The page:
Helen Cable Vance’s family left Swain County in 1944 because their home was destroyed in the name of progress.
Vance, now 95, grew up in the community of Proctor in Swain County. Les Cables and others in the area were forced to sell their property to the government so the Tennessee Valley Authority could build a dam.
âThey moved in there in 1835,â said Vance, a longtime Sylva resident. “We were still living on the same property when we moved there in 1944.”
She was 17 and had just graduated from Proctor High School when the TVA began to make way for the construction of the Fontana Dam. The 480-foot-high, 2,365-foot-wide dam on the Little Tennessee River was built to bring electricity to the area, aid the war effort, and alleviate flooding caused by deforestation. Construction began in 1942.
News of the dam made an already uncertain time more difficult.
âWorld War II had just started in 1941,â Vance said. âWe knew a smaller dam was going to be built, but because of the war they rushed it. We had that, and we knew we were going to have to move too. And then all the boys went on duty. So it was a bit of a rough time for us. No one knew where the others were going, and it had to be done so quickly. “
When the dam was completed, the area was inundated, covering farms, schools and communities with a 10,230 acre lake used to generate electricity.
Les Cables and others moved to Jackson and other North Carolina counties; others have spread across the country.
Twenty-seven family cemeteries that were not victims of the flood were left to the action of time and nature until Vance and other members of the displaced families lobbied for access in order to save them from the elements.
âIn 1976, there was a renewed sense of heritage with our nation’s bicentennial,â said Henry Chambers, president of the North Shore Cemetery Historical Association. âA meeting was organized for former residents, workers and people associated with the North Shore. “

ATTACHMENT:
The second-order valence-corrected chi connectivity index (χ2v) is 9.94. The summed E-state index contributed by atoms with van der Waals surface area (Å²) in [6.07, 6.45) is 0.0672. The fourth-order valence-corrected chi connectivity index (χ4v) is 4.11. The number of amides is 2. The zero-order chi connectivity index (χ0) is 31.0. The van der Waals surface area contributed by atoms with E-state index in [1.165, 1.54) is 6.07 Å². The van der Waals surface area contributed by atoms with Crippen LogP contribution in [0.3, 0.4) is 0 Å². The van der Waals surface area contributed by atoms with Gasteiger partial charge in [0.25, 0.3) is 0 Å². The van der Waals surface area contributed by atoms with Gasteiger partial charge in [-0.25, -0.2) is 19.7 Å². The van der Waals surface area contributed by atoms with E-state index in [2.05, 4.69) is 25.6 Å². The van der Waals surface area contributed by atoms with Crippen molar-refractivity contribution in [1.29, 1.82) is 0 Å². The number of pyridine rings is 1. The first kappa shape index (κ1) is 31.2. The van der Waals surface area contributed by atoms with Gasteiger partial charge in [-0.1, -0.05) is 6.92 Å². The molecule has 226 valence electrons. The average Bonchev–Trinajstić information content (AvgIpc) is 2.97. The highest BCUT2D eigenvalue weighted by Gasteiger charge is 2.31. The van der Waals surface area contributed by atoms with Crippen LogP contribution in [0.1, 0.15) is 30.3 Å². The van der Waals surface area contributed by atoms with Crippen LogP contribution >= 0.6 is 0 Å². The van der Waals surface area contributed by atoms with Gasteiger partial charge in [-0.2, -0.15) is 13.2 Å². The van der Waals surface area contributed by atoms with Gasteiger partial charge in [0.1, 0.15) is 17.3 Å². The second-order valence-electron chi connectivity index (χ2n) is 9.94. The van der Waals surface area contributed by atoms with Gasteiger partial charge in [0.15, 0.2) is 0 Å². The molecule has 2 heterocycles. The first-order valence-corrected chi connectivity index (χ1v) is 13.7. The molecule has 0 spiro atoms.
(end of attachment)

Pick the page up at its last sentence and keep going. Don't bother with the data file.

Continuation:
The association was created in 1978 to maintain cemeteries. Vance was one of the founders.
His family is buried in Cable I Cemetery, one of two leaflets where his relatives were buried.
âWe had a family reunion and we were talking about cemeteries,â she said. “My first cousins ââhad not returned to this cemetery since our grandfather’s death in 1939.”
They decided to have a decorating day at Cable’s cemeteries and then agreed to clean up all the backcountry cemeteries along the lake. They used their own boats to cross Lake Fontana and climbed the mountain to clear cemeteries overgrown with weeds, trees, and undead.
They also fought the state and the park system that wanted to let the properties alone be reclaimed by nature.
âWe thought, ‘Well, we’re not going to let that happen,’ Vance said.
The property sales contracts promised families continued access to cemeteries and the right to be buried there if they wished, but access was blocked, leading the families to petition the government. They won.
Unfortunately, several sites have been lost in time or made inaccessible.
âAlthough we know the general area, it is extremely difficult to access it, especially since the hemlocks are dead and the fallen trees make access even more difficult,â Chambers said. âThere are always problems, especially with bears and pigs knocking over stones, uprooting cemeteries and increasing natural erosion. “
Maintaining burial sites is important for historical and genealogical purposes for members of these families and others interested in history, Vance said.
âFor us, they are sacred,â she said. âI have a brother buried there. I can’t tell you how many aunts and uncles, and four groups of grandparents buried in this same cemetery.